‘The Power’ Episode 3: Recap & Ending, Explained: Does The World Discover The Cause Of The Power?


While “The Power” Episode 1 and Episode 2 were mostly about the set-up where the women were discovering their power. Episode 3 gave us a glimpse of why the reversal of the roles might be necessary and the cruel insensitivity that women are continuously subjected to at the hands of men. This is how it is shown in “The Power” Episode 3.

Spoilers Ahead 


The selfishness of men is inherent to their nature; it is part of what makes a man, and Tunde is a classic example of it. He has never wanted to pursue business studies and instead be a journalist. But his ethics extend only as far as they serve his needs, without regard to anyone else. When he gets a call from CNN telling him that they want to buy his video and employ his services for more such material, he is ecstatic and cannot stop himself from going to meet Ndudi to speak with her. Ndudi rightfully calls him out when she says that he has done nothing of his own. It was her story that had brought him to the abandoned house; it was his folly that had injured Ndudi, and he had put up that video on the internet without her permission. And after all this exploitation of her, he wanted her advice as to what his next move should be. Where do men get the entitlement to seek comfort and guidance from the very women they seek to undermine at every step of the way? Ndudi turns him away by saying that it is not her problem and that he doesn’t know what he should do. But that night, Tunde decides to take up CNNs offer by going against his father. He is going to document the story of women and their power across the country and possibly the world.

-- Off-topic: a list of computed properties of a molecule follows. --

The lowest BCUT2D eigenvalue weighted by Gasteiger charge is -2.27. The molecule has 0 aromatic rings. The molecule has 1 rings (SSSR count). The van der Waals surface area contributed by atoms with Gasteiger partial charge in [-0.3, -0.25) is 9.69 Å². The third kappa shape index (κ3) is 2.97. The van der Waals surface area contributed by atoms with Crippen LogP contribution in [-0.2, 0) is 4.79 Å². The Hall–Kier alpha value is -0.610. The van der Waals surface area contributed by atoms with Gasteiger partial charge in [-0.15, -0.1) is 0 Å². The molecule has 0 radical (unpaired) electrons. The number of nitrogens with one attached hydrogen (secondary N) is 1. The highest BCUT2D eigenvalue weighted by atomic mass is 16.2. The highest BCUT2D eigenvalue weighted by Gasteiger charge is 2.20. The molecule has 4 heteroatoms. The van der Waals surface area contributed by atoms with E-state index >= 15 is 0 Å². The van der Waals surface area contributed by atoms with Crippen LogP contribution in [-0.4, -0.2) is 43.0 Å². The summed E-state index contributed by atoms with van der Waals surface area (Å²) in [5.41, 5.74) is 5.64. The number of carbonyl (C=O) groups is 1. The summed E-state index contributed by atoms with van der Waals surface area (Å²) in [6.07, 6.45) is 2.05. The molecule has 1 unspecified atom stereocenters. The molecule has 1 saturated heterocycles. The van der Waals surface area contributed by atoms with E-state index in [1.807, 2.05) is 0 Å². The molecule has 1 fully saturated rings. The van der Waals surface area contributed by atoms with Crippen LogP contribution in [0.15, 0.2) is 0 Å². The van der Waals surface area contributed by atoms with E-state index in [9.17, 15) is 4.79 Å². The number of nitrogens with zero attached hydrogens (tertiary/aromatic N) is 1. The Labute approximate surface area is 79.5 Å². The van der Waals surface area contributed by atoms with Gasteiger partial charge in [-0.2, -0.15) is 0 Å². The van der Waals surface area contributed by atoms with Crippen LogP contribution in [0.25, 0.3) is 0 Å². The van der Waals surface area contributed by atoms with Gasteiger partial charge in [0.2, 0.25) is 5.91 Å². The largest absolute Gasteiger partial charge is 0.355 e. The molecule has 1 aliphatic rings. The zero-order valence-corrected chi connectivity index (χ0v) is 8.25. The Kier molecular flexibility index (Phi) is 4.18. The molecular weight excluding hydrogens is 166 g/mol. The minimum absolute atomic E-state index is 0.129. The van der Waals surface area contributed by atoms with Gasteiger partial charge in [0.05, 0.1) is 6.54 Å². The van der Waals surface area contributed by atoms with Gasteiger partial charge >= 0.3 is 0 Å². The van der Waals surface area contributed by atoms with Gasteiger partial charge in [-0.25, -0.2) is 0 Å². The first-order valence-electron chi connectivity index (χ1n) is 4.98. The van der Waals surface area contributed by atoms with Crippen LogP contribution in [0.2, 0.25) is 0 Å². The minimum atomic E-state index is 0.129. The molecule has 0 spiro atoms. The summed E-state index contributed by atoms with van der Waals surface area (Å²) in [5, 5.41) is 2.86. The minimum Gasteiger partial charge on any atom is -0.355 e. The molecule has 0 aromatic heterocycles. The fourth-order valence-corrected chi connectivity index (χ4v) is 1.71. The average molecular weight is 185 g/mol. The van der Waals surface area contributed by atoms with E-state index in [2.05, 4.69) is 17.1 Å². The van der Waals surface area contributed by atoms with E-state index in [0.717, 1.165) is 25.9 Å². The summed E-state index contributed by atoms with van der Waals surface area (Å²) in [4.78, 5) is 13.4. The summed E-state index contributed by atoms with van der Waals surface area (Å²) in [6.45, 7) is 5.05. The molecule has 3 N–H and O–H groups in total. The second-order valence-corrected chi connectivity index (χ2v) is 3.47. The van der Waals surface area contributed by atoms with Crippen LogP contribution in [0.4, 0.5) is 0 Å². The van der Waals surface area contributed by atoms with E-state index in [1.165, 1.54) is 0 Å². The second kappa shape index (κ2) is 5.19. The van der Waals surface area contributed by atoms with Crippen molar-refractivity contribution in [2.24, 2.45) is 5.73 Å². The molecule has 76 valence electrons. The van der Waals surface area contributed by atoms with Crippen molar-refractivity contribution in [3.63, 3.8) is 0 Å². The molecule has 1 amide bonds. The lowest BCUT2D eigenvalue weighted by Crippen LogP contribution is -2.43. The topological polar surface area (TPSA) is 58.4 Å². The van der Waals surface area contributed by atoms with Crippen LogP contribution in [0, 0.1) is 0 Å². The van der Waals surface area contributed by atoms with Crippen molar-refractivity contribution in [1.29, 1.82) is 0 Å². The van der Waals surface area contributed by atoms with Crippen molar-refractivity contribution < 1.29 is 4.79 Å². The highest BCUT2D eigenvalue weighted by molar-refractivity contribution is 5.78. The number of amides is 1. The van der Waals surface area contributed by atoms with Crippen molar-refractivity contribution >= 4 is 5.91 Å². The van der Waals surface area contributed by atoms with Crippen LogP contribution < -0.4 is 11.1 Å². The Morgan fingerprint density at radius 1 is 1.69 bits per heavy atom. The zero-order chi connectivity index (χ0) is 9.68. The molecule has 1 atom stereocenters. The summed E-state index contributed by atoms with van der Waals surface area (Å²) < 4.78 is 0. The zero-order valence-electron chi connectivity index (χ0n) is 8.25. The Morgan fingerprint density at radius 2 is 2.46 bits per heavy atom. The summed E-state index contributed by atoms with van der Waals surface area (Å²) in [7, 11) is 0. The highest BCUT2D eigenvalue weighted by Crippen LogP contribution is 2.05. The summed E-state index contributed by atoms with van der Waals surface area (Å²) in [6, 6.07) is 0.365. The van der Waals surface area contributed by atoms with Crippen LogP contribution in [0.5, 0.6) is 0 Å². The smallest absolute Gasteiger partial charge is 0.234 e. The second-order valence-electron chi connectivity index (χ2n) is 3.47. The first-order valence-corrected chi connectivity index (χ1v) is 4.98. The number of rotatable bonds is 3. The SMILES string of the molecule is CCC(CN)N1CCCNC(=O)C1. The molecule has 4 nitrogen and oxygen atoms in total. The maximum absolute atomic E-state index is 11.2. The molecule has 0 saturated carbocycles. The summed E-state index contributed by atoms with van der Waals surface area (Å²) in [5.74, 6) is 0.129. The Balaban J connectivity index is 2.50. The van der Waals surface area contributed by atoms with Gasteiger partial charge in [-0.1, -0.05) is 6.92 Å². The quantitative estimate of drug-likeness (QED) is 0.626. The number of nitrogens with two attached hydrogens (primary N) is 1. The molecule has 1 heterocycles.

As Allie is lying unconscious on the side of the road, a woman driving by rescues her and takes her to the Sisters of Christ Convent. When Allie recovers, she tells her sister that her name is Eve, and we will also be calling her that henceforth. Sister Maria tells her that they have lately been picking up girls like her to shelter them—girls, who have nowhere to go. Eve discovers what this means soon enough when she sees the news about the electric girls. Finally, Eve understands that there are others like her, but that doesn’t make her happy as she is not special anymore. But the voice in her head tells her that she is not like the rest.

Sister Veronica, in the convent, tells the girls to avoid using their electricity, and feeling like she won’t be able to be free, Eve wants to leave that day. Another purpose of this is to avoid a paper trail of identification. But just as she is about to leave and is looking for things she can take with her, Sister Maria tells her that she won’t find anything. She tells her how Sister Veronica fought to create a safe space for the outcasts, and the only reason she is against electricity usage is that she believes that the change will have consequences. Hearing this, the voice in Eve’s head tells her that she has finally found her place in the world.

Jocelyn and Margot

When we saw the plane crash in “The Power” Episode 2, we assumed that it had something to do with Roxy. However, it was due to a 12-year-old girl on the plane, Makaela. Margot has to jump through some hoops to be able to speak with her, but she finds that the power of the girls is transferable, as Makaela did to the flight attendant. But before she can address it, she has to deal with an issue at Jocelyn’s school.

In Jocelyn’s school, the authorities were bringing together the girls with the power and keeping them in separate makeshift cabins, with their hands in gloves and zip tied together. When Margot and Rob get there, they make sure that the girls go home immediately. Back at their own house, they ask Jocelyn to show them the extent of her power, and she tells them that she is not as strong as the rest. Yet she manages to set a newspaper on fire.